Revealing How Dark Chocolate is Good for You
How Dark Chocolate is Good for You
A study was done on the effects of eating dark chocolate by a professor of psychological sciences at North Arizona University named Larry Stevens. Stevens and his colleagues studied the effects of eating chocolate, specifically on attentional characteristics of the brain. It was also found to lower blood pressure and bring peace to the brain. The study was published in the Journal NeuroRegulation and takes a close look at how dark chocolate is good for you. The Hershey Company funded the study.
Using electroencephalography (also called EEG technology) to measure brain activity, researchers examined 122 people between the ages of 18-25 and the effects of eating 60% cacao chocolate. First brain activity was measured before eating chocolate and then again after five minutes of time had passed, and then an hour. According to results the 60% cacao chocolate not only boosted the brain’s alertness and attentiveness, it increased blood pressure for a short time. There was, however, an instant drop in blood pressure found in people who ate chocolate that was added with the amino acid L-theanine. This amino acid is found in green tea and has been proven to calm brain waves. L-theanine proved to be a solution for the elevated levels of blood pressure after a person consumed chocolate. Thus, chocolate with L-theanine would not induce the short-term hypertensive effects which chocolate ordinarily causes. Even in the long run, however, chocolate is recognized as a vasodilator as it lowers blood pressure and widens blood vessels. Professor Stevens discovered that there is the possibility of making a heart healthy chocolate that contains L-theanine and a high quantity of cacao.
Researchers have discovered how dark chocolate is good for you. It can help individuals pay attention, lower blood pressure, and it will be good for the heart. As time goes on there is more and more evidence suggesting the health benefits of chocolate. The new potential recipe for a healthier chocolate hasn’t been put on the market just yet but with a little more time and research it could become a reality.
A meta-analysis done at a previous time had also conducted a study of cocoa throughout a period of two weeks. The research found that cocoa can lead to remarkable decreases in both diastolic and systolic pressure. This essentially means all-cause mortality had an 8% decrease, coronary heart disease had a reduction of 10%, and strokes saw a decrease by 20%. Another study looking at 470 elder men revealed that those who had eaten approximately 2.3 grams of cocoa powder a day over the course of five years generally had remarkably lower blood pressure. All of the information related to a 45-50% reduction in cardiovascular and all-cause risk. These vasodilation effects are likely related to an increase in nitric acid which is a result of cacao flavanols.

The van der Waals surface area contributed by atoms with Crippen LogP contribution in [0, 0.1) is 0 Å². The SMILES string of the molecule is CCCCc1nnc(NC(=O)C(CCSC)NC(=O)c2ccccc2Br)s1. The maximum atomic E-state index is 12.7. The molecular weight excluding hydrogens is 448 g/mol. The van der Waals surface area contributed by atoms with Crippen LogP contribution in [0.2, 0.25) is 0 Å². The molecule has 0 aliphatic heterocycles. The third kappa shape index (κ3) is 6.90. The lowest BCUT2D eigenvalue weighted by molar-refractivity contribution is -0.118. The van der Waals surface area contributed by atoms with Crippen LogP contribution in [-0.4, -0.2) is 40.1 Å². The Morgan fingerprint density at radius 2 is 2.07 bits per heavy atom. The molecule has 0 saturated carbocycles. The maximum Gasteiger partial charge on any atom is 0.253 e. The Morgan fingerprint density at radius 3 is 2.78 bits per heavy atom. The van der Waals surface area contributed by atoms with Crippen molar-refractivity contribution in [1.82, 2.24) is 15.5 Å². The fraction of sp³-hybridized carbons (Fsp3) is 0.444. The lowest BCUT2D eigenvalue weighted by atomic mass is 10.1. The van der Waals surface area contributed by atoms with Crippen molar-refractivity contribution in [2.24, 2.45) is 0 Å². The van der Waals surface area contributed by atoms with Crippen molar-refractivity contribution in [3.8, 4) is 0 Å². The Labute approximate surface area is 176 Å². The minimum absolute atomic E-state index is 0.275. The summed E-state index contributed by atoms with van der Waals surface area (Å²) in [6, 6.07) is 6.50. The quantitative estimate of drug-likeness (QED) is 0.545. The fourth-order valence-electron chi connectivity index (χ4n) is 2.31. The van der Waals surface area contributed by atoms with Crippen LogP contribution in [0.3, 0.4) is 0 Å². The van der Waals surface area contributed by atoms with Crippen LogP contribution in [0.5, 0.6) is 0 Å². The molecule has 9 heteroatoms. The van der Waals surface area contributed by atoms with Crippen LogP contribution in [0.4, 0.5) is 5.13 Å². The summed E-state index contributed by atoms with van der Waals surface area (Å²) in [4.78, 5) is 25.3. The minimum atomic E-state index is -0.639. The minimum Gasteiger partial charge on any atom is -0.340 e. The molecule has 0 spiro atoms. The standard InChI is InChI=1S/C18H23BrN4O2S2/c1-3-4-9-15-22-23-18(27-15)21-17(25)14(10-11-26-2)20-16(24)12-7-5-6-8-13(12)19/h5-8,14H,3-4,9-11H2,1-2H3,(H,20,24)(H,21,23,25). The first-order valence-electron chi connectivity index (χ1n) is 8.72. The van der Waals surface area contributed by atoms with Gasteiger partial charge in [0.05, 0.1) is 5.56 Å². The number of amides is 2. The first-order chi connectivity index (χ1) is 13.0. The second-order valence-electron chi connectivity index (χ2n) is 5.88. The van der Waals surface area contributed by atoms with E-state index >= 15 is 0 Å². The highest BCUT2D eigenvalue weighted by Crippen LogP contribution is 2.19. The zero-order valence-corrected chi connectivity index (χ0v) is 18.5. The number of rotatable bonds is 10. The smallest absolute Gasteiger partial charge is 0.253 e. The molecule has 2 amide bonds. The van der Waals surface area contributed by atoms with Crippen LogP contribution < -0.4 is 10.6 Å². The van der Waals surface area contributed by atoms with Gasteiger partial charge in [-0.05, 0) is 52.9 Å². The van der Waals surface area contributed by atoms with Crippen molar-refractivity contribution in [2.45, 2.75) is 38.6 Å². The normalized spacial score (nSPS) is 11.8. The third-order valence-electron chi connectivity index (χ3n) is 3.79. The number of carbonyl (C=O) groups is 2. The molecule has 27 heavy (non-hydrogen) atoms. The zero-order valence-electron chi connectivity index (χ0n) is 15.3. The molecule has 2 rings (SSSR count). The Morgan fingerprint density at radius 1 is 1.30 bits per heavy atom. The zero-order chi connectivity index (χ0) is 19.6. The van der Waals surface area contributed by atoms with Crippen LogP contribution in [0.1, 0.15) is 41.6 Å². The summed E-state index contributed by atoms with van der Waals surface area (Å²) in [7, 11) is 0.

It was already known, according to the Cleveland Clinic, that the antioxidants and flavonoids which exist in chocolate help to repair and defend cellular damage. The implementation of L-theanine could, however, transform chocolate’s role in cardiovascular disease. Until this chocolate is perfected and sold on the market people can eat dark chocolate and enjoy better attention spans.
Dr. Lam’s Adrenal Fatigue Perspective on the Stages of Adrenal Fatigue:
For many with adrenal fatigue, cognitive function is impaired. Brain fog is a common complaint for sufferers. Along with other symptoms that affect mental health such as anxiety, depression and panic attacks, these make it difficult to concentrate and focus attention. These problems will not go away completely, but it seems adding a small bit of chocolate to diet can improve attention and alleviate some of these symptoms.
Now, it is important to note that the study was done with dark chocolate with 60% cacao. Much of the commercially available chocolate has a vastly lower cacao percentage, and have a much larger proportion of condensed milk and refined sugar. This kind of chocolate is not recommended as the refined sugar especially can have detrimental effects on metabolic health, can end up stressing the body and cause adrenal crashes. The proper adrenal fatigue recovery diet should cut out as many such simple sugars as possible.
Also be aware that for sufferers with advanced stages of adrenal fatigue, cacao can be too stimulatory and may itself trigger adrenal crashes. So keep in mind how dark chocolate is good for you and can be a great addition to a balanced recovery diet, but only when the body is strong and the adrenals well healed. Otherwise, it is best to avoid.
Source: Journal of NeuroRegulation 2015